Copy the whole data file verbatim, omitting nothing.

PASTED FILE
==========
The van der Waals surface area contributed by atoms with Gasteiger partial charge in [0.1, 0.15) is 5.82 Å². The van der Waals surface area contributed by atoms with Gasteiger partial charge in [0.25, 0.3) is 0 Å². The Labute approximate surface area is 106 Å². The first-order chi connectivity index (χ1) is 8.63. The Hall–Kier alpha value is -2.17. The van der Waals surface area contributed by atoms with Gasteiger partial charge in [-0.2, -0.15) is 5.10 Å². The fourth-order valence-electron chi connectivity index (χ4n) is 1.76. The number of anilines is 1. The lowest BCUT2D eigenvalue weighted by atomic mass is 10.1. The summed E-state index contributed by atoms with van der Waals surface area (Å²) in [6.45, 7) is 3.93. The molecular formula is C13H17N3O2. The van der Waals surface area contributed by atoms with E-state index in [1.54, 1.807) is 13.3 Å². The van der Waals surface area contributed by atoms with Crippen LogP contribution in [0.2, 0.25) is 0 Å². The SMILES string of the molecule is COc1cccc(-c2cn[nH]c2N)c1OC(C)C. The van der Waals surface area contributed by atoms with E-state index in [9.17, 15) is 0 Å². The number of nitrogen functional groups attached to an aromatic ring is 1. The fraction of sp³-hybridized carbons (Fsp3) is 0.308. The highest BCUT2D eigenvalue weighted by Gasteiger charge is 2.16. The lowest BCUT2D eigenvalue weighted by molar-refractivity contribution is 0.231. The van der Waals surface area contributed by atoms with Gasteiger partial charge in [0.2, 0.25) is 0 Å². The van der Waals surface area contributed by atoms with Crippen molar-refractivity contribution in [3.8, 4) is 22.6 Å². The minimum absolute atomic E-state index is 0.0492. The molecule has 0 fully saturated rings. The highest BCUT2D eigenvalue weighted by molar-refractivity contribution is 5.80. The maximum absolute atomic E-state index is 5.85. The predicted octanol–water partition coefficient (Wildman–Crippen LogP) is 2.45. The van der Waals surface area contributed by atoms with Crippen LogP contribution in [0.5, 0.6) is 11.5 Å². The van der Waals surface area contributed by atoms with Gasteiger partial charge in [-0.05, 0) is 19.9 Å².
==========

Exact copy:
The van der Waals surface area contributed by atoms with Gasteiger partial charge in [0.1, 0.15) is 5.82 Å². The van der Waals surface area contributed by atoms with Gasteiger partial charge in [0.25, 0.3) is 0 Å². The Labute approximate surface area is 106 Å². The first-order chi connectivity index (χ1) is 8.63. The Hall–Kier alpha value is -2.17. The van der Waals surface area contributed by atoms with Gasteiger partial charge in [-0.2, -0.15) is 5.10 Å². The fourth-order valence-electron chi connectivity index (χ4n) is 1.76. The number of anilines is 1. The lowest BCUT2D eigenvalue weighted by atomic mass is 10.1. The summed E-state index contributed by atoms with van der Waals surface area (Å²) in [6.45, 7) is 3.93. The molecular formula is C13H17N3O2. The van der Waals surface area contributed by atoms with E-state index in [1.54, 1.807) is 13.3 Å². The van der Waals surface area contributed by atoms with Crippen LogP contribution in [0.2, 0.25) is 0 Å². The SMILES string of the molecule is COc1cccc(-c2cn[nH]c2N)c1OC(C)C. The van der Waals surface area contributed by atoms with E-state index in [9.17, 15) is 0 Å². The number of nitrogen functional groups attached to an aromatic ring is 1. The fraction of sp³-hybridized carbons (Fsp3) is 0.308. The highest BCUT2D eigenvalue weighted by Gasteiger charge is 2.16. The lowest BCUT2D eigenvalue weighted by molar-refractivity contribution is 0.231. The van der Waals surface area contributed by atoms with Gasteiger partial charge in [0.2, 0.25) is 0 Å². The van der Waals surface area contributed by atoms with Crippen molar-refractivity contribution in [3.8, 4) is 22.6 Å². The minimum absolute atomic E-state index is 0.0492. The molecule has 0 fully saturated rings. The highest BCUT2D eigenvalue weighted by molar-refractivity contribution is 5.80. The maximum absolute atomic E-state index is 5.85. The predicted octanol–water partition coefficient (Wildman–Crippen LogP) is 2.45. The van der Waals surface area contributed by atoms with Crippen LogP contribution in [0.5, 0.6) is 11.5 Å². The van der Waals surface area contributed by atoms with Gasteiger partial charge in [-0.05, 0) is 19.9 Å².